Royal Ostend Golf Club was formed back in 1903 when Seymour Dunn – a relation of the famous Dunn golfing family in Musselburgh – laid out an 18-hole course on a narrow strip of dune land beside the North Sea, near De Haan.
The Ostend course and clubhouse were destroyed during hostilities in World War I and World War II but, on each occasion, the club rose like a phoenix from the ashes to ensure that links golf would continue despite all that conspired to prevent it along this stretch of coast.
Martin Hawtree renovated the layout in 1990 to meet the challenges of modern golf, at the same time respecting the original design, and his minimalist approach ensured this fine old links is as good to play today as it was over a hundred years ago. Further upgrading work was carried out in 2006 when five greens (at holes 7, 8, 10, 16 and 17) were replaced as part of a renovation plan that continues into the new millennium.
There are six par three holes on the course and many consider the 145-yard 8th to be the best of them. It is played from an elevated tee in the sand hills to a punchbowl green that slopes from back to front, with three protective bunkers to catch anything short. The stroke index may indicate it is one of the easiest holes on the card, but when the wind blows – as it often does here – a three on the card will be a very welcome score.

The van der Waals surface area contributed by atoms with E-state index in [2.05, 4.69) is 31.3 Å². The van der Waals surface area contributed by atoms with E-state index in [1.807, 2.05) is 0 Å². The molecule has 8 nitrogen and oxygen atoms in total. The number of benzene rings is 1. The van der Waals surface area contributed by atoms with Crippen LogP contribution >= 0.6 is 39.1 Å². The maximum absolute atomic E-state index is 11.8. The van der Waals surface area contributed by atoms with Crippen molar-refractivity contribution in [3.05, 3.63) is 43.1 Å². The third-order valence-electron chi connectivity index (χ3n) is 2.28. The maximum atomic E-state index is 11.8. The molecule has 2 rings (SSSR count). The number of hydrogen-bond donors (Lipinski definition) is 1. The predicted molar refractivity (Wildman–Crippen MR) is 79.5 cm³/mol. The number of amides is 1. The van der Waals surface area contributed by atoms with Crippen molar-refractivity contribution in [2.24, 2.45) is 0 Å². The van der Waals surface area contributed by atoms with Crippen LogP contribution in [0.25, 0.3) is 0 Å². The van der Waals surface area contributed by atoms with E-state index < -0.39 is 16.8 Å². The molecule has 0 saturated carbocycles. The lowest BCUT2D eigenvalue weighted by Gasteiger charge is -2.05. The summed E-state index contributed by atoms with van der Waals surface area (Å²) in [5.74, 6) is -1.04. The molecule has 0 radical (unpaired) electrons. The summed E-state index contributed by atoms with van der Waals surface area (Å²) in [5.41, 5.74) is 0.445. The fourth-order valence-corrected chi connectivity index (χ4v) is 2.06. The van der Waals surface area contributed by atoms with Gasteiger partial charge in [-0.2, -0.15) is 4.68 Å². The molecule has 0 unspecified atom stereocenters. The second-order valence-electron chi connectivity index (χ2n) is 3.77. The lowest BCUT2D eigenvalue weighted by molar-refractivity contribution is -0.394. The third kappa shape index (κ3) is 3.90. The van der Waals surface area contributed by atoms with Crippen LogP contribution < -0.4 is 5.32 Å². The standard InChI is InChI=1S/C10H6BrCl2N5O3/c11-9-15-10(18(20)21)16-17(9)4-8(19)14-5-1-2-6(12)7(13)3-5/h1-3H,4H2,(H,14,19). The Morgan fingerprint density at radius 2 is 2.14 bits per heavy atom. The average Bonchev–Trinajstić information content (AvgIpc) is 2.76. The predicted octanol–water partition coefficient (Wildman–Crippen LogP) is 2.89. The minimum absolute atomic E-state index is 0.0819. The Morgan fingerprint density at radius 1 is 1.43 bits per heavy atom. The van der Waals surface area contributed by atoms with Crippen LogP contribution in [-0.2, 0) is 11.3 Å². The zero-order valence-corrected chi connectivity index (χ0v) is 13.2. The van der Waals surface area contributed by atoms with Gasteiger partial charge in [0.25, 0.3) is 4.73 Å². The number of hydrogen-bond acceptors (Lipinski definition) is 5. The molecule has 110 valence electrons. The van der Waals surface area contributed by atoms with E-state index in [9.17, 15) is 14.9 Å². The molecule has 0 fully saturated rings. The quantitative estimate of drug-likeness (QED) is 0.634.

First time playing here and all I have to say that this is a must for any golfer. Only links course in Belgium. The whole maintenance is in outstanding condition with really fast, smooth greens. Tee boxes and fairways are fantastic to play off. Holes 5-10 are beautiful with hole 8 a par 3 at the highest point on the course looking over the sea. All in all this course is one of the best maintained I have ever played and will be back as soon as possible.